How The Final Hours Of Thursday’s Trading Sets Up Friday’s Trading
Stock index futures opened Thursdayâ€™s session lower
after an overnight attempt to move higher was stifled by lower-than-expected
July Retail Sales, especially the ex-auto number. A quick fill of the gap and
steady grind higher had the makings for a trend day, but the buying simply
died. Any number of reasons could be given, the most popular being another
record high in crude oil, but the equities market put on its thick skull again
and showed good resiliency in the last 2 hours.
September SP 500 futures finished Thursdayâ€™s session with a gain of +4.75
points, while the Dow futures showed a little bit better strength with a gain of
+64 points. Looking at the daily charts, the ES and YM posted inside days, but
were able to claw their way back above their 20-day and 10-day MAs. On an
intraday basis, symmetrical triangles broke to the upside and should now act as
support. For you daily 3-Line Break followers, the ES remains short with a Break
Price of 1247.75, while the YM remains short with a Break Price of 10717.
The Daily Mental Checklist
Since the great majority of my trades are
intraday, I wipe the mental slate clean each morning to ensure that I maintain a
uniformity of attitude throughout the next session. My goal is a consistent
minimization of the unexpected by adopting an open attitude towards any and all
possible outcomes. My greatest vulnerability as a trader is the sudden
deterioration of a sound and patient mindset that can occur at any moment
throughout the trading day, so here is a helpful checklist that I’ve used to
remind myself each morning of the elements most important for my performance.
1. Attitude: Are you optimistically patient? Can you picture yourself not
trading at all today if no opportunities arise?
2. Preparation: System implementation and account management. Have you noted any
possible set-ups forthcoming for optimal entry and the actions entailed? Have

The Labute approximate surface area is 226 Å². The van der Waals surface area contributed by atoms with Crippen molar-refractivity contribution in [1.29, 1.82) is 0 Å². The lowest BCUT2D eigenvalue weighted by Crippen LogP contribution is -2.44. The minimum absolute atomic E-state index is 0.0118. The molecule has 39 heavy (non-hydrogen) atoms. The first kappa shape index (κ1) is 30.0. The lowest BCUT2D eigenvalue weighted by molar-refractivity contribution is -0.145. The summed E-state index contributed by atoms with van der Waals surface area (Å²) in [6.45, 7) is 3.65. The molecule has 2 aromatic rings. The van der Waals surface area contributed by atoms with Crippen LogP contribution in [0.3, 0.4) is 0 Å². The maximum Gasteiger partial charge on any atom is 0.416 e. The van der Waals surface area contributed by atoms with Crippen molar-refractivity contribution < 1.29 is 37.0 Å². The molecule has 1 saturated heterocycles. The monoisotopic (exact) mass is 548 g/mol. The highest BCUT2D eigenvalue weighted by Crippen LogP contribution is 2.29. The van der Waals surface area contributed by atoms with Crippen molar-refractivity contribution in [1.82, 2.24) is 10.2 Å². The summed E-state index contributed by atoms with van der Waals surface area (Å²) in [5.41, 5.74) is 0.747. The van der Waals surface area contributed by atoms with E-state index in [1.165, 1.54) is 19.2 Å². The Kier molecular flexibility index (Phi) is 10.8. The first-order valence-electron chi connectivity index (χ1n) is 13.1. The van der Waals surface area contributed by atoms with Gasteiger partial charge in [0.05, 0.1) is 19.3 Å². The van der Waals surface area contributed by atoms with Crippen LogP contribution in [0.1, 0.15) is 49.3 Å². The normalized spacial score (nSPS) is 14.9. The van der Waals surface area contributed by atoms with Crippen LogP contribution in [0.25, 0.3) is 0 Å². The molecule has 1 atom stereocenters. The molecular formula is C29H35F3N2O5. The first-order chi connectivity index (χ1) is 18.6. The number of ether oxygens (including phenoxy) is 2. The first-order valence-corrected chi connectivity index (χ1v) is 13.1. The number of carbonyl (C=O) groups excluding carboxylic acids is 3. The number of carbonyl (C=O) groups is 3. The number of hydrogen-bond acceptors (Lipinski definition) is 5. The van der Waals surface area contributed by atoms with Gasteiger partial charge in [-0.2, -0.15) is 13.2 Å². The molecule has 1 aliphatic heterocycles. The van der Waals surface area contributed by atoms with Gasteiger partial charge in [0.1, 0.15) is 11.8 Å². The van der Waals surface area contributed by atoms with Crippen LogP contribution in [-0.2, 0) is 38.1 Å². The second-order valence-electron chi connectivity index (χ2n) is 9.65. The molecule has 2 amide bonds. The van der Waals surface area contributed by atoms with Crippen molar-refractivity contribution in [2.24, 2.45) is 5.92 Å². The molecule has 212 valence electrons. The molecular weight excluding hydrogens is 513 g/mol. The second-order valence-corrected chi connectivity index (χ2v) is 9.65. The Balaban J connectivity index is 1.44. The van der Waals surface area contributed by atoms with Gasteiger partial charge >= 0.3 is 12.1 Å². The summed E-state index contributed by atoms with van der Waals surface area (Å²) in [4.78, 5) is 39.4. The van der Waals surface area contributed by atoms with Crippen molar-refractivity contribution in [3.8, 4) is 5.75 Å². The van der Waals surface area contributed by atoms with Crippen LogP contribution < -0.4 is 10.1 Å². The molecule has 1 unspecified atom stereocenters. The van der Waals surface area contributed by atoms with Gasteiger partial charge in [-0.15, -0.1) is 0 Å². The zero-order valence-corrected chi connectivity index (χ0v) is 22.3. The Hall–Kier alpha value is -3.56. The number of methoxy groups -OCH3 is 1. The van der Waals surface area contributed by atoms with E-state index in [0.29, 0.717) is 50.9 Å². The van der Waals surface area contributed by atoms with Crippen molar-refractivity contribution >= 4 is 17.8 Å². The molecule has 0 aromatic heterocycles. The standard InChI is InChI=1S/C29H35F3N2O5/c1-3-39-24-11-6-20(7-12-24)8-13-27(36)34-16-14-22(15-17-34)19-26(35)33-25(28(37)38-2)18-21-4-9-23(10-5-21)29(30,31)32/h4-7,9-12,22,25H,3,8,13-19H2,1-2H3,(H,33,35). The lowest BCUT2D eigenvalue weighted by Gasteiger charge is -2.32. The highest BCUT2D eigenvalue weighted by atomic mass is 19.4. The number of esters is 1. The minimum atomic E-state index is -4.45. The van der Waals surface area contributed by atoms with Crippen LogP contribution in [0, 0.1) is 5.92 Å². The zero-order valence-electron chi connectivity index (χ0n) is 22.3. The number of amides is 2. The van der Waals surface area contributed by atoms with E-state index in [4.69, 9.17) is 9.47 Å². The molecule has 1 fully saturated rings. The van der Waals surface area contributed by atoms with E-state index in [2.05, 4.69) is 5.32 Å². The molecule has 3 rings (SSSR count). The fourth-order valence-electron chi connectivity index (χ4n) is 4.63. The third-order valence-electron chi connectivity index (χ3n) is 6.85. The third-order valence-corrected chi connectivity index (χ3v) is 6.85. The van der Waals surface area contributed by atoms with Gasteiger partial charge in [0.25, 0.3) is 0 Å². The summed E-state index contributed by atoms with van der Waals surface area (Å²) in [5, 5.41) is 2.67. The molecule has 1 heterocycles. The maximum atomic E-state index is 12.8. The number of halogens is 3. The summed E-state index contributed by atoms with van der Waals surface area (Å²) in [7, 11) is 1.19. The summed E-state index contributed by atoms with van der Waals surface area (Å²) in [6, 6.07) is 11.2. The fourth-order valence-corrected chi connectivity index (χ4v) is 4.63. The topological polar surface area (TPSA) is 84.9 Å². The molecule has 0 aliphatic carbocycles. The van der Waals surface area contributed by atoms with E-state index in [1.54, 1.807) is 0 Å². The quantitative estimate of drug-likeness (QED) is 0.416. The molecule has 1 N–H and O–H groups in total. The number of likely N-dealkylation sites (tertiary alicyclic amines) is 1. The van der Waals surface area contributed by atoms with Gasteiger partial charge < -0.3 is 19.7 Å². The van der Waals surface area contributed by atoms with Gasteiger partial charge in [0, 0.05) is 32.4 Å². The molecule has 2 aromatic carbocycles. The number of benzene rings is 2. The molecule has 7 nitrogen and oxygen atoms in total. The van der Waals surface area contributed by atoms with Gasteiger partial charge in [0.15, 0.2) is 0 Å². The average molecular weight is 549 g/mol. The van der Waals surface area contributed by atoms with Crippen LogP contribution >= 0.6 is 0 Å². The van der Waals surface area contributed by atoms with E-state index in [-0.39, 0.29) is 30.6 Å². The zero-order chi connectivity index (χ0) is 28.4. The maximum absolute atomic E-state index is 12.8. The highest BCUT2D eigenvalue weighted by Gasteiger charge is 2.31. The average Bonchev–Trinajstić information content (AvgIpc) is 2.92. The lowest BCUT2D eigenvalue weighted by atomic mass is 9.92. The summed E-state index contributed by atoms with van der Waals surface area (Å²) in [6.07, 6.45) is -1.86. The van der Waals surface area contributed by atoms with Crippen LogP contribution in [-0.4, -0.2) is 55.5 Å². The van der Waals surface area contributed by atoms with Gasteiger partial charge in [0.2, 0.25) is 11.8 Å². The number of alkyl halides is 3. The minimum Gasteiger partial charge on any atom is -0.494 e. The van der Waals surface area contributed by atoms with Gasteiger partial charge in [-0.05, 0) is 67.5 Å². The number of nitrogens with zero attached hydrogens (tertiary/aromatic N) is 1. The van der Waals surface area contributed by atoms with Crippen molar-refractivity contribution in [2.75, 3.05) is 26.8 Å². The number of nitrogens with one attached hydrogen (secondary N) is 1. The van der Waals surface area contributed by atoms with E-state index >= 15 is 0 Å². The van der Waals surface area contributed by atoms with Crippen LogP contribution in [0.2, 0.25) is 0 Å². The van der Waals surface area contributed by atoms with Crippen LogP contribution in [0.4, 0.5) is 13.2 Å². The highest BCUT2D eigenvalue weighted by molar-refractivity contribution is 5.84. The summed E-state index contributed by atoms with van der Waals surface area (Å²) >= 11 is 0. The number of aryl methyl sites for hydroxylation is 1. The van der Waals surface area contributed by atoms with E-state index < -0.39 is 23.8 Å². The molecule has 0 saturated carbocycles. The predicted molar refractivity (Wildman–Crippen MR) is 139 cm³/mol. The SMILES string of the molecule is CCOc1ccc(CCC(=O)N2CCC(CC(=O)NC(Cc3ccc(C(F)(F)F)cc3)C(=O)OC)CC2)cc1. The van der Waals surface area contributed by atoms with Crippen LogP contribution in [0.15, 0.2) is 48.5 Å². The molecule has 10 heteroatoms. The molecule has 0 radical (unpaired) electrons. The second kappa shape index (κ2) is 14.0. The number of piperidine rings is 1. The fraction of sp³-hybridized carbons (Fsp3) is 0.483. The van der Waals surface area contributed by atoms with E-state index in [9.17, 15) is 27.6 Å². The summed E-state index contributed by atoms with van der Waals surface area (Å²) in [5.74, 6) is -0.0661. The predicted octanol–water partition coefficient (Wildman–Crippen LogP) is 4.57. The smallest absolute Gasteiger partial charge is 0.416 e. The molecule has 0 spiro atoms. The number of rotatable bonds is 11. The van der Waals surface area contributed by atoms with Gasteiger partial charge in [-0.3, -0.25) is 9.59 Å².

you noted your max drawdown limit for the day and the willingness to honor it?
3. Balance of Concentration: Trading is as much anticipation of changes in your
mentality as it is the market. Don’t let yourself get completely absorbed by the
"flickering ticks" and stay equally grounded on both sides of the monitor.
4. Self-Control: Concentrate on staying collected under fire, no matter how wild
the market can get or how quickly losses may come in succession – keep the ship
5. Visualization: Visualize each of the following:
– Seeing a system signal, and entering the trade without further thought
– A stop-loss triggered almost instantly, and just as quickly forgotten.
– Waiting for the market to come to you before entering.
– Shutting down without hesitation when maximum daily limits are reached.
In each of these there’s a keyword or image that literally rings a bell in my
mind that helps to crystallize the intent behind that particular checkpoint and
provides a mental shortcut. I think this helps in eventually making the
run-through of the entire checklist an automatic process, a routine that
hopefully embeds certain actions and attitudes within that same part of the
brain that operates other habitual motor processes such as typing or driving.
Please feel free to email me with any questions
you might have, and have a great trading week!